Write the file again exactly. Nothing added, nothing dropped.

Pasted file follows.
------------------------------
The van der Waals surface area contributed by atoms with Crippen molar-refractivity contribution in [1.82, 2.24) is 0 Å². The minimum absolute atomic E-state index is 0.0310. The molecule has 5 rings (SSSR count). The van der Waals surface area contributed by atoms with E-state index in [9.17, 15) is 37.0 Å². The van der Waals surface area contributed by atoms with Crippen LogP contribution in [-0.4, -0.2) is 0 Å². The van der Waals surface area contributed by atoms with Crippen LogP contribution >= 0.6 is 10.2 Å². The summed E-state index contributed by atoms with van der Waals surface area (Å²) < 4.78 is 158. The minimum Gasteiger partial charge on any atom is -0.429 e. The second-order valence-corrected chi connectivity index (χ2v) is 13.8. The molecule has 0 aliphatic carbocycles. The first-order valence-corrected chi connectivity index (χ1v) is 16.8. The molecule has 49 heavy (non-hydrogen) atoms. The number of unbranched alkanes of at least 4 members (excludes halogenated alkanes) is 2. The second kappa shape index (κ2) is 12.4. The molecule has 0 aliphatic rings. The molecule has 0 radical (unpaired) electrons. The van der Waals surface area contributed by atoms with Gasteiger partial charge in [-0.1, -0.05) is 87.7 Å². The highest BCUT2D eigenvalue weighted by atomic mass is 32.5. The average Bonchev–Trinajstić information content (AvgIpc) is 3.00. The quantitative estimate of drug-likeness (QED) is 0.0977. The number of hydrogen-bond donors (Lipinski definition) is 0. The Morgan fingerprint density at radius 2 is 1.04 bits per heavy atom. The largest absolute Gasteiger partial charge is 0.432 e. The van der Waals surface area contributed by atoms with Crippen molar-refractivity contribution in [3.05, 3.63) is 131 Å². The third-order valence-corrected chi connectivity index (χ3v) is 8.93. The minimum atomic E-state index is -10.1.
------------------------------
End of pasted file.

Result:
The van der Waals surface area contributed by atoms with Crippen molar-refractivity contribution in [1.82, 2.24) is 0 Å². The minimum absolute atomic E-state index is 0.0310. The molecule has 5 rings (SSSR count). The van der Waals surface area contributed by atoms with E-state index in [9.17, 15) is 37.0 Å². The van der Waals surface area contributed by atoms with Crippen LogP contribution in [-0.4, -0.2) is 0 Å². The van der Waals surface area contributed by atoms with Crippen LogP contribution >= 0.6 is 10.2 Å². The summed E-state index contributed by atoms with van der Waals surface area (Å²) < 4.78 is 158. The minimum Gasteiger partial charge on any atom is -0.429 e. The second-order valence-corrected chi connectivity index (χ2v) is 13.8. The molecule has 0 aliphatic carbocycles. The first-order valence-corrected chi connectivity index (χ1v) is 16.8. The molecule has 49 heavy (non-hydrogen) atoms. The number of unbranched alkanes of at least 4 members (excludes halogenated alkanes) is 2. The second kappa shape index (κ2) is 12.4. The molecule has 0 aliphatic rings. The molecule has 0 radical (unpaired) electrons. The van der Waals surface area contributed by atoms with Gasteiger partial charge in [-0.1, -0.05) is 87.7 Å². The highest BCUT2D eigenvalue weighted by atomic mass is 32.5. The average Bonchev–Trinajstić information content (AvgIpc) is 3.00. The quantitative estimate of drug-likeness (QED) is 0.0977. The number of hydrogen-bond donors (Lipinski definition) is 0. The Morgan fingerprint density at radius 2 is 1.04 bits per heavy atom. The largest absolute Gasteiger partial charge is 0.432 e. The van der Waals surface area contributed by atoms with Crippen molar-refractivity contribution in [3.05, 3.63) is 131 Å². The third-order valence-corrected chi connectivity index (χ3v) is 8.93. The minimum atomic E-state index is -10.1.